The legal entanglements served as the impetus for the SEC and Big Ten’s joint venture, the leagues’ commissioners told Yahoo Sports in an interview. They plan to work to explore a new athlete compensation model and regulatory framework to avoid future litigation, bring stability to the recruiting landscape and potentially settle antitrust cases.

But while the SEC and Big Ten examine the issues, the NCAA is doing the same on a parallel track with Baker’s proposed new model, Project DI — a concept with which the power leagues took issue and one that needs congressional involvement, something Phillips acknowledges seems to be “dwindling.”

Project DI would permit schools to strike NIL deals directly with athletes while also creating a separate subdivision in FBS for high-revenue producing schools. Those schools in the new subdivision will be required to put away into a trust a minimum of $30,000 annually per athlete for at least half of a school’s athletes.

The first portion of the proposal — permissive school-to-athlete NIL pay — is on a fast track for potential adoption as soon as August. However, Baker is expected to re-examine the subdivision portion of the proposal and presumably re-introduce a modified version, according to those with knowledge of the plan.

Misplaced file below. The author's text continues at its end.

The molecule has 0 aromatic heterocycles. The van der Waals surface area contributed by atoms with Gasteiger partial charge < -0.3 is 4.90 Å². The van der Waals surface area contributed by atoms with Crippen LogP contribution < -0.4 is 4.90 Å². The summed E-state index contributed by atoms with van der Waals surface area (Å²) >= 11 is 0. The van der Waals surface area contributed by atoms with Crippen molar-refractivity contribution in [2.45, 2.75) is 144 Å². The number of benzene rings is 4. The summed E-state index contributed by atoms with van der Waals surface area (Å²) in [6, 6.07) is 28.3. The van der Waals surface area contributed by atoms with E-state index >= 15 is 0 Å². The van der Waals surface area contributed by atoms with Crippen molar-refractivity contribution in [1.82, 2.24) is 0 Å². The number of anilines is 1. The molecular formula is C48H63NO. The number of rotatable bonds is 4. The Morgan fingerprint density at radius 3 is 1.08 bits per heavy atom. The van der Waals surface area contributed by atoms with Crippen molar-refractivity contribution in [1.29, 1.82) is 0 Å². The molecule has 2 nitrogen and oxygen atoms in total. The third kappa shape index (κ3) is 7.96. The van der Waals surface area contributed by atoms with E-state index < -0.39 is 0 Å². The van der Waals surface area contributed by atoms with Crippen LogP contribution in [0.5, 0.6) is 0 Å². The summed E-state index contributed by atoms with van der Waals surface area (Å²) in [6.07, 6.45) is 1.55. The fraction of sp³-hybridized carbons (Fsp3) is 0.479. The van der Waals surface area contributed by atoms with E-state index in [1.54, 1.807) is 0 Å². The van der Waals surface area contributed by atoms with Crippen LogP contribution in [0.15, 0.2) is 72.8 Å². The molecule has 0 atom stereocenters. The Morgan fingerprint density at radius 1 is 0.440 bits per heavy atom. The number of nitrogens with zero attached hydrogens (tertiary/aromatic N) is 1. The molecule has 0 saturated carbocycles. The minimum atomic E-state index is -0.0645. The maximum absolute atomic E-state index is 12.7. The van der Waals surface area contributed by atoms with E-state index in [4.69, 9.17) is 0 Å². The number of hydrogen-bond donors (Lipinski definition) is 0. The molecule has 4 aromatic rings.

“There isn’t just one path to achieve what he wants,” Petitti said of Baker. “He’s open to listening to maybe some other ideas.”

However, speed is of the essence. The clock is ticking.

College athlete unionization and employment are on the cusp of reality. The House case goes to trial next January. And hovering like a dark cloud over college athletics’ two marquee events is what seems to be an unsaid threat:

(1) Will the major conferences break away to start their own NCAA basketball tournament?

(2) Will the Power Two break away to start their own CFP?

“They could, but I don’t think they would,” said Aresco. “They’d create a lot of controversy. I think they would invite tons of congressional scrutiny.

“Could they do it? Yes. But they’re going to have plenty of revenue out of the CFP and plenty of revenue out of the NCAA tournament. Everybody needs money because of what’s happening: You might have to pay players. I get all that, but do I see it as a possibility for them to break away? Yes, but I really don’t believe it will happen.”